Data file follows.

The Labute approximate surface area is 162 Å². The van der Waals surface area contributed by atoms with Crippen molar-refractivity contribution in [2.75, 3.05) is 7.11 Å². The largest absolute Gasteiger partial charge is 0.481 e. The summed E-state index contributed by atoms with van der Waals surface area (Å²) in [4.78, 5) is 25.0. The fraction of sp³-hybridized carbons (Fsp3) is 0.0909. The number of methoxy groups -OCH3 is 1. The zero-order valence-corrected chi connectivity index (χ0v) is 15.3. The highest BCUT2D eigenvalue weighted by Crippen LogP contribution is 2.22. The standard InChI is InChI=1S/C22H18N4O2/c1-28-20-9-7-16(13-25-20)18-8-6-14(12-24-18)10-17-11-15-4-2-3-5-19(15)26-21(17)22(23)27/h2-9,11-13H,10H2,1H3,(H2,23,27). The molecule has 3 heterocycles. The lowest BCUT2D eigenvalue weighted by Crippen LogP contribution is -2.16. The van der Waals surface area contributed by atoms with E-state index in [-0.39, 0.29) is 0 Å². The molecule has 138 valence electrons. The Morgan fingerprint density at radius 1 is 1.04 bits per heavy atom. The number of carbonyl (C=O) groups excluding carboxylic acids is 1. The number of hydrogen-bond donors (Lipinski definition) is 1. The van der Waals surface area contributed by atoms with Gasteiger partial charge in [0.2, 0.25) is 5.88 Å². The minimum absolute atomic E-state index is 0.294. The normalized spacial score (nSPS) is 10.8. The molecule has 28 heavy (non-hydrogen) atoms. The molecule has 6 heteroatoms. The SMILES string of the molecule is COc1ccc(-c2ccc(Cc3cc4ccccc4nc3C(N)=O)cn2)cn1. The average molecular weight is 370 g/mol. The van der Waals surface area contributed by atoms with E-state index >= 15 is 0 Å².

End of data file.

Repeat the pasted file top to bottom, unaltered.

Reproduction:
The Labute approximate surface area is 162 Å². The van der Waals surface area contributed by atoms with Crippen molar-refractivity contribution in [2.75, 3.05) is 7.11 Å². The largest absolute Gasteiger partial charge is 0.481 e. The summed E-state index contributed by atoms with van der Waals surface area (Å²) in [4.78, 5) is 25.0. The fraction of sp³-hybridized carbons (Fsp3) is 0.0909. The number of methoxy groups -OCH3 is 1. The zero-order valence-corrected chi connectivity index (χ0v) is 15.3. The highest BCUT2D eigenvalue weighted by Crippen LogP contribution is 2.22. The standard InChI is InChI=1S/C22H18N4O2/c1-28-20-9-7-16(13-25-20)18-8-6-14(12-24-18)10-17-11-15-4-2-3-5-19(15)26-21(17)22(23)27/h2-9,11-13H,10H2,1H3,(H2,23,27). The molecule has 3 heterocycles. The lowest BCUT2D eigenvalue weighted by Crippen LogP contribution is -2.16. The van der Waals surface area contributed by atoms with E-state index in [-0.39, 0.29) is 0 Å². The molecule has 138 valence electrons. The Morgan fingerprint density at radius 1 is 1.04 bits per heavy atom. The number of carbonyl (C=O) groups excluding carboxylic acids is 1. The number of hydrogen-bond donors (Lipinski definition) is 1. The van der Waals surface area contributed by atoms with Gasteiger partial charge in [0.2, 0.25) is 5.88 Å². The minimum absolute atomic E-state index is 0.294. The normalized spacial score (nSPS) is 10.8. The molecule has 28 heavy (non-hydrogen) atoms. The molecule has 6 heteroatoms. The SMILES string of the molecule is COc1ccc(-c2ccc(Cc3cc4ccccc4nc3C(N)=O)cn2)cn1. The average molecular weight is 370 g/mol. The van der Waals surface area contributed by atoms with E-state index >= 15 is 0 Å².